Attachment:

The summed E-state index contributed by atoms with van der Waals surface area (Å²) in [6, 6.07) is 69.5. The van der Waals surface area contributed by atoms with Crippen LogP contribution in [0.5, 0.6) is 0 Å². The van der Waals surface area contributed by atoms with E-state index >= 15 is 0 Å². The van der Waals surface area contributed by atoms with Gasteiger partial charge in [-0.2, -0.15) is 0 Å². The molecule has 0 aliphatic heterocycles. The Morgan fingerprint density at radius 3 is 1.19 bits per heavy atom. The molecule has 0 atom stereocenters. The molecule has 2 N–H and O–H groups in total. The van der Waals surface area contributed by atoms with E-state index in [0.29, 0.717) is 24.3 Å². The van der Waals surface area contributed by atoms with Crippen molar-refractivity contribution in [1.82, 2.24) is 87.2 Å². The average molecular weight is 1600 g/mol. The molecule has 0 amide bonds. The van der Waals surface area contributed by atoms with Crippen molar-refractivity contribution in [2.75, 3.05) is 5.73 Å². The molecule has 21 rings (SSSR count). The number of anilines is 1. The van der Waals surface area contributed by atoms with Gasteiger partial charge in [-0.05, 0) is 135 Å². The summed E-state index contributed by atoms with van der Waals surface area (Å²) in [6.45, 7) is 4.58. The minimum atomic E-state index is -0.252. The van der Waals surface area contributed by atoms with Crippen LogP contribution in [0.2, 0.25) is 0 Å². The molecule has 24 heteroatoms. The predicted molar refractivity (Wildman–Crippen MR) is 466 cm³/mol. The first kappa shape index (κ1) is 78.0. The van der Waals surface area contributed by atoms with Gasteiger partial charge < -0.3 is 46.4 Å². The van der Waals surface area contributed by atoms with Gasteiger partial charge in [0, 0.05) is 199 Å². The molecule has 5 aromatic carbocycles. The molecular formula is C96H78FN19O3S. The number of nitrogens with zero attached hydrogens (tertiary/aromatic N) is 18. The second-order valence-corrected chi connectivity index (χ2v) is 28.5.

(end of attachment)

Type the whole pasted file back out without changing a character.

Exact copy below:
The summed E-state index contributed by atoms with van der Waals surface area (Å²) in [6, 6.07) is 69.5. The van der Waals surface area contributed by atoms with Crippen LogP contribution in [0.5, 0.6) is 0 Å². The van der Waals surface area contributed by atoms with E-state index >= 15 is 0 Å². The van der Waals surface area contributed by atoms with Gasteiger partial charge in [-0.2, -0.15) is 0 Å². The molecule has 0 aliphatic heterocycles. The Morgan fingerprint density at radius 3 is 1.19 bits per heavy atom. The molecule has 0 atom stereocenters. The molecule has 2 N–H and O–H groups in total. The van der Waals surface area contributed by atoms with E-state index in [0.29, 0.717) is 24.3 Å². The van der Waals surface area contributed by atoms with Crippen molar-refractivity contribution in [1.82, 2.24) is 87.2 Å². The average molecular weight is 1600 g/mol. The molecule has 0 amide bonds. The van der Waals surface area contributed by atoms with Crippen molar-refractivity contribution in [2.75, 3.05) is 5.73 Å². The molecule has 21 rings (SSSR count). The number of anilines is 1. The van der Waals surface area contributed by atoms with Gasteiger partial charge in [-0.05, 0) is 135 Å². The summed E-state index contributed by atoms with van der Waals surface area (Å²) in [6.45, 7) is 4.58. The minimum atomic E-state index is -0.252. The van der Waals surface area contributed by atoms with Crippen LogP contribution in [0.2, 0.25) is 0 Å². The molecule has 24 heteroatoms. The predicted molar refractivity (Wildman–Crippen MR) is 466 cm³/mol. The first kappa shape index (κ1) is 78.0. The van der Waals surface area contributed by atoms with Gasteiger partial charge < -0.3 is 46.4 Å². The van der Waals surface area contributed by atoms with Gasteiger partial charge in [0, 0.05) is 199 Å². The molecule has 5 aromatic carbocycles. The molecular formula is C96H78FN19O3S. The number of nitrogens with zero attached hydrogens (tertiary/aromatic N) is 18. The second-order valence-corrected chi connectivity index (χ2v) is 28.5.